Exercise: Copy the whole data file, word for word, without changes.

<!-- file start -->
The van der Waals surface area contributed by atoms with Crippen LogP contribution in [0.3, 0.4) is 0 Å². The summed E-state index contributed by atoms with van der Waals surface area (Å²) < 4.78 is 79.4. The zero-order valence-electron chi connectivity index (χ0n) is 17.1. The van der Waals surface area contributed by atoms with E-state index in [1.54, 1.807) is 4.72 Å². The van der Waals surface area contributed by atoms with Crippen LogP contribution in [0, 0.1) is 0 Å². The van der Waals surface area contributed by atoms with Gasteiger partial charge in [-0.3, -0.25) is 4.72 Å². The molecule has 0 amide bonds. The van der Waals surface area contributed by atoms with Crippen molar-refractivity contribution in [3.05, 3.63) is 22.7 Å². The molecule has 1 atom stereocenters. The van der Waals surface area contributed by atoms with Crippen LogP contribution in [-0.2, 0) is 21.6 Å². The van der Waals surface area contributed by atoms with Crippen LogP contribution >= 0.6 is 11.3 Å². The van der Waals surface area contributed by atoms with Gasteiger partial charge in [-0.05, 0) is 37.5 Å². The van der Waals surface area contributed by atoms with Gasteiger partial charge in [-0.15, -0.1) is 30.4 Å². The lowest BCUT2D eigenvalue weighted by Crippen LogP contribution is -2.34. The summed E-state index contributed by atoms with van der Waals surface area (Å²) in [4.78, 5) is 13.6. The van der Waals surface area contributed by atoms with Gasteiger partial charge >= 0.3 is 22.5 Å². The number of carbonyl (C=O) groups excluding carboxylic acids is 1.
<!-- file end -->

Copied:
The van der Waals surface area contributed by atoms with Crippen LogP contribution in [0.3, 0.4) is 0 Å². The summed E-state index contributed by atoms with van der Waals surface area (Å²) < 4.78 is 79.4. The zero-order valence-electron chi connectivity index (χ0n) is 17.1. The van der Waals surface area contributed by atoms with E-state index in [1.54, 1.807) is 4.72 Å². The van der Waals surface area contributed by atoms with Crippen LogP contribution in [0, 0.1) is 0 Å². The van der Waals surface area contributed by atoms with Gasteiger partial charge in [-0.3, -0.25) is 4.72 Å². The molecule has 0 amide bonds. The van der Waals surface area contributed by atoms with Crippen molar-refractivity contribution in [3.05, 3.63) is 22.7 Å². The molecule has 1 atom stereocenters. The van der Waals surface area contributed by atoms with Crippen LogP contribution in [-0.2, 0) is 21.6 Å². The van der Waals surface area contributed by atoms with Crippen LogP contribution >= 0.6 is 11.3 Å². The van der Waals surface area contributed by atoms with Gasteiger partial charge in [-0.05, 0) is 37.5 Å². The van der Waals surface area contributed by atoms with Gasteiger partial charge in [-0.15, -0.1) is 30.4 Å². The lowest BCUT2D eigenvalue weighted by Crippen LogP contribution is -2.34. The summed E-state index contributed by atoms with van der Waals surface area (Å²) in [4.78, 5) is 13.6. The van der Waals surface area contributed by atoms with Gasteiger partial charge >= 0.3 is 22.5 Å². The number of carbonyl (C=O) groups excluding carboxylic acids is 1.